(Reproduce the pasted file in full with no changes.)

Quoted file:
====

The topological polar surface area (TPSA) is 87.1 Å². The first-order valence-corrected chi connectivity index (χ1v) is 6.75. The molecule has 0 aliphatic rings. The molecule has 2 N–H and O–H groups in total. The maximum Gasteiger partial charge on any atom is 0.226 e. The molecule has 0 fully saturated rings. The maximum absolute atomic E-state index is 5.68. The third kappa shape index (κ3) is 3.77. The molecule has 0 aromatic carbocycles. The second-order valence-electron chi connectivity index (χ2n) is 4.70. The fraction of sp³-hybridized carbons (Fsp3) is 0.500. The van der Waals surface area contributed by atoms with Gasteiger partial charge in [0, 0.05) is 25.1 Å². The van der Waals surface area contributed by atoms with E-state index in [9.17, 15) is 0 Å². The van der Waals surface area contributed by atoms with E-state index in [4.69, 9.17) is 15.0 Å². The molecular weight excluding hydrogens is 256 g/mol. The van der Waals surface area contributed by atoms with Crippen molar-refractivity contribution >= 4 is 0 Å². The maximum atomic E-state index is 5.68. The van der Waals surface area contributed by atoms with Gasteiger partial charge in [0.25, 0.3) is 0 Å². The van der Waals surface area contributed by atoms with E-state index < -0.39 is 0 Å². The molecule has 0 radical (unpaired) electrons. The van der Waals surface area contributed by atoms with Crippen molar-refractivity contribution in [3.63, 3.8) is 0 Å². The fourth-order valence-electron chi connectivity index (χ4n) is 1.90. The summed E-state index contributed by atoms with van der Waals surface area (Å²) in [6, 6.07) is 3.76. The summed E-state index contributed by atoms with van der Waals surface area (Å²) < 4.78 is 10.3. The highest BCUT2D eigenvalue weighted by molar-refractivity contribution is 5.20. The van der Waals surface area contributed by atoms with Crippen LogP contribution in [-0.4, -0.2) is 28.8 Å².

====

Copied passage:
The topological polar surface area (TPSA) is 87.1 Å². The first-order valence-corrected chi connectivity index (χ1v) is 6.75. The molecule has 0 aliphatic rings. The molecule has 2 N–H and O–H groups in total. The maximum Gasteiger partial charge on any atom is 0.226 e. The molecule has 0 fully saturated rings. The maximum absolute atomic E-state index is 5.68. The third kappa shape index (κ3) is 3.77. The molecule has 0 aromatic carbocycles. The second-order valence-electron chi connectivity index (χ2n) is 4.70. The fraction of sp³-hybridized carbons (Fsp3) is 0.500. The van der Waals surface area contributed by atoms with Gasteiger partial charge in [0, 0.05) is 25.1 Å². The van der Waals surface area contributed by atoms with E-state index in [9.17, 15) is 0 Å². The van der Waals surface area contributed by atoms with E-state index in [4.69, 9.17) is 15.0 Å². The molecular weight excluding hydrogens is 256 g/mol. The van der Waals surface area contributed by atoms with Crippen molar-refractivity contribution >= 4 is 0 Å². The maximum atomic E-state index is 5.68. The van der Waals surface area contributed by atoms with Gasteiger partial charge in [0.25, 0.3) is 0 Å². The van der Waals surface area contributed by atoms with E-state index < -0.39 is 0 Å². The molecule has 0 radical (unpaired) electrons. The van der Waals surface area contributed by atoms with Crippen molar-refractivity contribution in [3.63, 3.8) is 0 Å². The fourth-order valence-electron chi connectivity index (χ4n) is 1.90. The summed E-state index contributed by atoms with van der Waals surface area (Å²) in [6, 6.07) is 3.76. The summed E-state index contributed by atoms with van der Waals surface area (Å²) < 4.78 is 10.3. The highest BCUT2D eigenvalue weighted by molar-refractivity contribution is 5.20. The van der Waals surface area contributed by atoms with Crippen LogP contribution in [-0.4, -0.2) is 28.8 Å².